Steam train nostalgia in German industrial museums
Horst Heinz Grimm Deutsche Presse-Agentur/Nuremberg
Several dozen German museums featuring the veterans of railway and industrial history are posting a record number of visitors.
"The interest in industrial culture is enormous," says Heimo Echensperger, chairman of the German Museum and Tourist Trains (VDTM) with about 300,000 visitors coming to the museums each year.
The VDTM estimates the number of steam locomotives in the country at 1,500 with 180 of them still in running condition.
The oldest original steam locomotive in Germany, the Nordgau can be seen in the railway museum in Nuremberg. It was built in 1853.
A 1989 replica of the first steam locomotive built in Germany, the Saxonia of 1839, can be seen in the traffic museum in Dresden.
Several other smaller and bigger museums have their special steam engine. The museum in the town of Neuenmarkt has one of only two 1956 Model 10 locomotives.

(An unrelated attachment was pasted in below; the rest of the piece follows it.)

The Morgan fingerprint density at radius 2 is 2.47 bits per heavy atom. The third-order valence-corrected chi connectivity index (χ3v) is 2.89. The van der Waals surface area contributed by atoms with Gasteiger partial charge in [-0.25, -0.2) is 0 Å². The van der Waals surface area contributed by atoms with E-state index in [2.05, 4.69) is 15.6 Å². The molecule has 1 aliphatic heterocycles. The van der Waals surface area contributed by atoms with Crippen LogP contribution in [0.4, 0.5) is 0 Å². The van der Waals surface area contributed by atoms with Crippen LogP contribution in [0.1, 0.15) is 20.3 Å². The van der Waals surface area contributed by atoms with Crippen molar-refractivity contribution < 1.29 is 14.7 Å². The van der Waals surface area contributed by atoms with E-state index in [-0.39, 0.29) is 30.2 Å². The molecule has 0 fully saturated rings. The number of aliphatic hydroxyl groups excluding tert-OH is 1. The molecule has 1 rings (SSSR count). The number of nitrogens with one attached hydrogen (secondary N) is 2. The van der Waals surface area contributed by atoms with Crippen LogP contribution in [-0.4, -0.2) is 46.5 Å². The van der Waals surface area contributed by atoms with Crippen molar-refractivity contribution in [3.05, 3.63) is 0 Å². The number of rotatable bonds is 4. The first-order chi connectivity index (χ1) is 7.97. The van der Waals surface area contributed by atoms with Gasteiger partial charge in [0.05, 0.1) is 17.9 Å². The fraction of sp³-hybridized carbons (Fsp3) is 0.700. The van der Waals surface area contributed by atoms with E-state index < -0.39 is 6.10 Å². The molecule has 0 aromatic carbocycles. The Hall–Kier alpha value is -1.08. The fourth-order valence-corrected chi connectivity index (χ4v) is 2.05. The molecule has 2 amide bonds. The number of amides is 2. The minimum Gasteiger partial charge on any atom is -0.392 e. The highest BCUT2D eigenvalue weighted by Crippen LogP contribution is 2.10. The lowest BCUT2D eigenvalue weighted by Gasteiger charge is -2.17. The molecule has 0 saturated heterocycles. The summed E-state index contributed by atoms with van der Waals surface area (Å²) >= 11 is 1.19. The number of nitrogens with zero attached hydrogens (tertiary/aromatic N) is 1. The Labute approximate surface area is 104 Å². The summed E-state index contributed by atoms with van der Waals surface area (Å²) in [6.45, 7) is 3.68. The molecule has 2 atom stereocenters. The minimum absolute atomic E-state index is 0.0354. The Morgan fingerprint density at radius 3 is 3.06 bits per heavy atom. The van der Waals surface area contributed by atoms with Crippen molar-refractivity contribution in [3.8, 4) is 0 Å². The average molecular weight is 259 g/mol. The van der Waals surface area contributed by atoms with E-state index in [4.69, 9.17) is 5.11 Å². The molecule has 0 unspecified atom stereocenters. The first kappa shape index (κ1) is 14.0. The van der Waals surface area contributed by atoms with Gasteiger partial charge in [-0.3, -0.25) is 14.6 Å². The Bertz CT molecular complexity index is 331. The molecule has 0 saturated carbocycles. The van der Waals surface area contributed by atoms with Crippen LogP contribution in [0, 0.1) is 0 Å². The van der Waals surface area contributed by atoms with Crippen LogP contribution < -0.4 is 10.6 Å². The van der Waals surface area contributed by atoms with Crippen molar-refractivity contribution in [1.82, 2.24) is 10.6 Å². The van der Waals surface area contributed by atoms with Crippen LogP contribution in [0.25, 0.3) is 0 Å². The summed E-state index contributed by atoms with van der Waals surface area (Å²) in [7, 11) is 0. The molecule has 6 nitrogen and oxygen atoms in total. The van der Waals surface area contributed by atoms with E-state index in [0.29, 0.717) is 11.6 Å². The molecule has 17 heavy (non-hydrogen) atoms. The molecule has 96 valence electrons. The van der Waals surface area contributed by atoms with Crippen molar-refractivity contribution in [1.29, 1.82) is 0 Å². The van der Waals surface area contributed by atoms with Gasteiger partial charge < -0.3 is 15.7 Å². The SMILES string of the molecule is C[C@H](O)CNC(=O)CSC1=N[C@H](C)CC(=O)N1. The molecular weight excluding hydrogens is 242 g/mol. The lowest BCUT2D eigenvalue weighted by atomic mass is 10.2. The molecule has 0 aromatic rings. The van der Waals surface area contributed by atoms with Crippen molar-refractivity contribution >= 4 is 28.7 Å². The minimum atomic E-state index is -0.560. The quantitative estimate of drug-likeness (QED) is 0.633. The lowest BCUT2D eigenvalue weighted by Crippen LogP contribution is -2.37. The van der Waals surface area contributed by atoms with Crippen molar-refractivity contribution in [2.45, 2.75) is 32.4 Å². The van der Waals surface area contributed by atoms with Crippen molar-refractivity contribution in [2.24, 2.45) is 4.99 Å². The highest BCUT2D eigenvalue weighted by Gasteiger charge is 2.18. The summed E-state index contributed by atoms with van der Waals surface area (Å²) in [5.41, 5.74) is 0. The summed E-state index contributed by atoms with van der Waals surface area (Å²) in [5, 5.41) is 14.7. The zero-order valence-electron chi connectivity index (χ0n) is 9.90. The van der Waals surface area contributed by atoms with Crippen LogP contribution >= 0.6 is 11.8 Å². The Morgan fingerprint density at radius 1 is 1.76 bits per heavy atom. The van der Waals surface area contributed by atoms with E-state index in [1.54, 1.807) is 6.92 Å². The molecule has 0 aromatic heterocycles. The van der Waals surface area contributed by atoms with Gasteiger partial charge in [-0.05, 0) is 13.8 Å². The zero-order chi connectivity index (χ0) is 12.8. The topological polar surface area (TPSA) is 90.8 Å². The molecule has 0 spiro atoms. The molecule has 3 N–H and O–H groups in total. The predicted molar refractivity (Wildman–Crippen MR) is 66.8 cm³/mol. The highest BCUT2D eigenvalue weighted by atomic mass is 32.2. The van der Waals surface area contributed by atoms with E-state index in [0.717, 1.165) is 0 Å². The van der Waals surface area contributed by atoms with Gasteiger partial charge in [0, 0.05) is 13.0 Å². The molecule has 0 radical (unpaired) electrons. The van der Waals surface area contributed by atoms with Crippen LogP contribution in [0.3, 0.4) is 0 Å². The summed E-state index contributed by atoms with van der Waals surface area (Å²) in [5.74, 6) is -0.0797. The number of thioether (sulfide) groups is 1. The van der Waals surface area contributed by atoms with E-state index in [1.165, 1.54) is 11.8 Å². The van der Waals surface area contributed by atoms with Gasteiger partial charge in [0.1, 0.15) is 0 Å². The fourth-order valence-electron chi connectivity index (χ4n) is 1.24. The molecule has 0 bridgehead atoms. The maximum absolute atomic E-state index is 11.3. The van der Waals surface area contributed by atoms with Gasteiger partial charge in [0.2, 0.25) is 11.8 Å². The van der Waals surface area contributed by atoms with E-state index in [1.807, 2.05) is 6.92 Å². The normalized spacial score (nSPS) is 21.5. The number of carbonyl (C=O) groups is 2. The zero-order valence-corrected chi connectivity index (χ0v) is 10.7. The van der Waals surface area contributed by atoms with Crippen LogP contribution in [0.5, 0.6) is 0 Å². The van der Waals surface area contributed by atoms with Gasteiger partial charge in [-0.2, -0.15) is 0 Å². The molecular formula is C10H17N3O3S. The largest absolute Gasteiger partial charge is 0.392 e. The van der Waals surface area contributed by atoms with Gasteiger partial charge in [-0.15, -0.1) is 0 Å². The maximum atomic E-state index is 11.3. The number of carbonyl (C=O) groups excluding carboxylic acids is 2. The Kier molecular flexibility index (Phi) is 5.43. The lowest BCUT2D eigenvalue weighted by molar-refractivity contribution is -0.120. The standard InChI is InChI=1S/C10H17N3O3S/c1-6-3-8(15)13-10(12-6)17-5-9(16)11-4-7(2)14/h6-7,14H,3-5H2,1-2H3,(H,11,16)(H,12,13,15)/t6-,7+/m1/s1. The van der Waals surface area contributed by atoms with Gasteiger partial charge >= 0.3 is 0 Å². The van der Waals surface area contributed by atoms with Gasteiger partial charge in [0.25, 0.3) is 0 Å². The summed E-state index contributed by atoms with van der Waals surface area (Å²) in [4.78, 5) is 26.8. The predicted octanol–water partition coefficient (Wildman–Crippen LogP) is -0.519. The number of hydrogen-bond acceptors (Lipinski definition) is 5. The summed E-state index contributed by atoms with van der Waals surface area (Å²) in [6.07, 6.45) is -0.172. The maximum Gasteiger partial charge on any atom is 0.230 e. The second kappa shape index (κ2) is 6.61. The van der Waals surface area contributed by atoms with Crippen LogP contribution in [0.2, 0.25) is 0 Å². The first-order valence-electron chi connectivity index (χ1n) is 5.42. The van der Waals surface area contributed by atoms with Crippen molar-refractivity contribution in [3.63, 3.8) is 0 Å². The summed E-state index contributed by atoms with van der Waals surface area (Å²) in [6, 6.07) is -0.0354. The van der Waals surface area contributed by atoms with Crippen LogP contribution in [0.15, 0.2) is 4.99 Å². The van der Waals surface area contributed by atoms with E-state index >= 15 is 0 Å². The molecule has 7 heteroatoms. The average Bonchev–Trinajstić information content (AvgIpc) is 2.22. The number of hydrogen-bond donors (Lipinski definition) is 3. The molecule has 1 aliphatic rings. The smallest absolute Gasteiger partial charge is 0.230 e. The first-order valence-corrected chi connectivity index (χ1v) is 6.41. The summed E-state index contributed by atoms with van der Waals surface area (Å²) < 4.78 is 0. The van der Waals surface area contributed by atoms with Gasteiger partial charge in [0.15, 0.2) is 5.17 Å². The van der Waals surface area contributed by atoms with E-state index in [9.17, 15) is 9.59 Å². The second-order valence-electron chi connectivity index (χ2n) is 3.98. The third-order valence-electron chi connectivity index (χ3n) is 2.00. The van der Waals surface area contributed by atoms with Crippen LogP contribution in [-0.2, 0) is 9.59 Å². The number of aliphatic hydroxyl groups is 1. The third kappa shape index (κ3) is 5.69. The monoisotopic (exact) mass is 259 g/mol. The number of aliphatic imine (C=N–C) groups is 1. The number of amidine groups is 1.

The Railway History Museum in Frankfurt has a 70-year-old model 01118 built by Krupp. The 24-metre long machine weighing 170 tonnes with a 2,240 hp engine is still in running order.
The DGEG railway museum in the city of Bochum-Dahlhausen has twelve running steam locomotives.
"Each year we have more visitors," says Soenke Windelschmidt from the museum management. The complex features a historic locomotive shed dating back to 1918, a water tower, a coal crane and other railway buildings from the 1920s.
Especially popular is the narrow track railway line in the eastern German town of Wernigerode. The 1927 workshops are open to visitors every Friday afternoon. About two dozen steam trains service a 131-kilometer route with a regular timetable.
Another popular destination is the eastern spa town of Binz on the island of Ruegen. The "Rasender Roland", or racing Roland, is a running museum train on a 750 milimeter track where sightseeing can be combined with 1930s nostalgia.